The Problem With "Nice"

I have been called many things in my life: caring, quirky, moody, but "nice" has never been one of them. And frankly, I’m more than okay with that. I’m ecstatic. Why?

Cause “nice” is lame as shit.

I recently had a conversation with my boyfriend about his ex. Historically, this has proven to be a bad decision. But this time, I braced myself and indulged. Instead of hearing sordid sex tales and romantic adventures, all he said was “she was nice, so I stayed.”

My response: "Gross."

I simply don’t respect nice.

It’s not that I want to be with someone who’s a dick, it’s just that nice isn't enough.

We all talk about the things we want in a partner: Someone who’s funny, intelligent, can make a decent omelet. Yet as soon as we meet someone it all goes out the window. But instead of taking any responsibility for this, we rationalize staying with the all-too-common excuse of: they’re “nice,” ”sweet,“ or my personal favorite, “have potential.”

Realistically, what does any of that shit mean anyway?

The irony, of course, is that when we are with these “nice” “sweet” people, we recognize that we would be happier with people who are better suited for us, the people who, dare I say it, had the characteristics that went down the drain as soon as we met Mr. Right Now.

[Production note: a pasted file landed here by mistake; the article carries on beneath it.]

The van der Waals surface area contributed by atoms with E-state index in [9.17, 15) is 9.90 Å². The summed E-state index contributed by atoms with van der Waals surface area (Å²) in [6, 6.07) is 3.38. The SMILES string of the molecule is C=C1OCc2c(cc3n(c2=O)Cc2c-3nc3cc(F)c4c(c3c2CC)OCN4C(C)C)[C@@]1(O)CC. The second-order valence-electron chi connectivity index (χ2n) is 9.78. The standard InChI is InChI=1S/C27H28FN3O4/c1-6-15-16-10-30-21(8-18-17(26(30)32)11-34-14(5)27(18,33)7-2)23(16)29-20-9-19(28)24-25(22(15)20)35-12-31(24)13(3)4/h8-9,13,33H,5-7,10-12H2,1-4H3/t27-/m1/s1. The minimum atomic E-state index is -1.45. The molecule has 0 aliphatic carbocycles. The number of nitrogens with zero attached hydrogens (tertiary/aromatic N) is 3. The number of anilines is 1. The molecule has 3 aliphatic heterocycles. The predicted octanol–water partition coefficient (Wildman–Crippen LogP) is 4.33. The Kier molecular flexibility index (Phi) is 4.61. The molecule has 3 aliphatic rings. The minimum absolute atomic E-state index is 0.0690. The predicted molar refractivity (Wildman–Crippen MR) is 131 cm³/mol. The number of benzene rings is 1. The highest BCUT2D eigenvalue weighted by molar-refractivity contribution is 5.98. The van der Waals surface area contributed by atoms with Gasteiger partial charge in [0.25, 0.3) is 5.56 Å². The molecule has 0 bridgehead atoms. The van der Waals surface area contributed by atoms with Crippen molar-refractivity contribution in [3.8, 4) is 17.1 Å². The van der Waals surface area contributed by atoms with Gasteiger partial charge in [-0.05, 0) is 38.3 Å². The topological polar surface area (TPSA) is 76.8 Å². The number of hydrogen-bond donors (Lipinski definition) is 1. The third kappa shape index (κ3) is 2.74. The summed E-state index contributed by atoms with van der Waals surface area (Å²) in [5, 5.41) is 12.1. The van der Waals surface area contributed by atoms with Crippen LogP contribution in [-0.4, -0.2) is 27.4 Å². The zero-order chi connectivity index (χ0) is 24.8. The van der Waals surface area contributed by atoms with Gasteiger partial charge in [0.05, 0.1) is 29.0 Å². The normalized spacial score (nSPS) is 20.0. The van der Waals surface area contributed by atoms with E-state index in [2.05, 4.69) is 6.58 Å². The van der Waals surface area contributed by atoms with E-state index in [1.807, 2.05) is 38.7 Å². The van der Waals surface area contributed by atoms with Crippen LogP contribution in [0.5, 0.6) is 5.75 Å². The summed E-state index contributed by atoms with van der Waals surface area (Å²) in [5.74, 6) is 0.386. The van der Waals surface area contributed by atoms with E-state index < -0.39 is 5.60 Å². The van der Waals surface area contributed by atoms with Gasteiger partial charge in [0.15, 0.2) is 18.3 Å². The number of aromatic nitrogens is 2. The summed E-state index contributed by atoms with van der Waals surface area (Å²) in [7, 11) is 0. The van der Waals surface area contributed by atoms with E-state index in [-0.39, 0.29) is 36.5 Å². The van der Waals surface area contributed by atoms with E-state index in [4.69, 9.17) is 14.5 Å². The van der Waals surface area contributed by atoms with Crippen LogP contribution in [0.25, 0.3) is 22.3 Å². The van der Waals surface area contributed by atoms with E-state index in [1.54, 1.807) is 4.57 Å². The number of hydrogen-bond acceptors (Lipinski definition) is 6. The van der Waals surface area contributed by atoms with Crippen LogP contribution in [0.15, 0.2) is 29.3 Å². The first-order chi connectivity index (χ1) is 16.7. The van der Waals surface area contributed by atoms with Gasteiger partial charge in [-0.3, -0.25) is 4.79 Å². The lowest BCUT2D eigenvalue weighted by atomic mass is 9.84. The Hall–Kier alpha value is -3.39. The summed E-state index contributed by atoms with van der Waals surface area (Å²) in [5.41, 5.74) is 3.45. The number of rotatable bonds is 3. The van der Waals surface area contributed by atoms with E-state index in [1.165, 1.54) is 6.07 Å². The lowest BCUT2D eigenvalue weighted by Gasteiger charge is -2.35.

So what’s causing all of this? We’re too nice. Seriously, the reason we stay in relationships that don’t work isn't simply the fear of being alone. More often than not, we don’t want to hurt the other person.

But what about the people we weed out early on?  

Often, we proceed to get to know people based not on the presence of chemistry, but on the absence of deal breakers. It’s a defensive strategy that backfires for 2 reasons:

  1. No one brings out the crazy on the first date (except for me)
  2. As we get closer to people, our desire to not hurt/reject them grows, keeping us stuck in the cycle of niceness.

So what do you do?

Get over the pain of experiencing rejection and inflicting it. Give people a chance based on what you actually want, not on the absence of what you don’t want. And if you’re at the point where you’re in too deep, just remember: It’s a bandaid. Rip it off.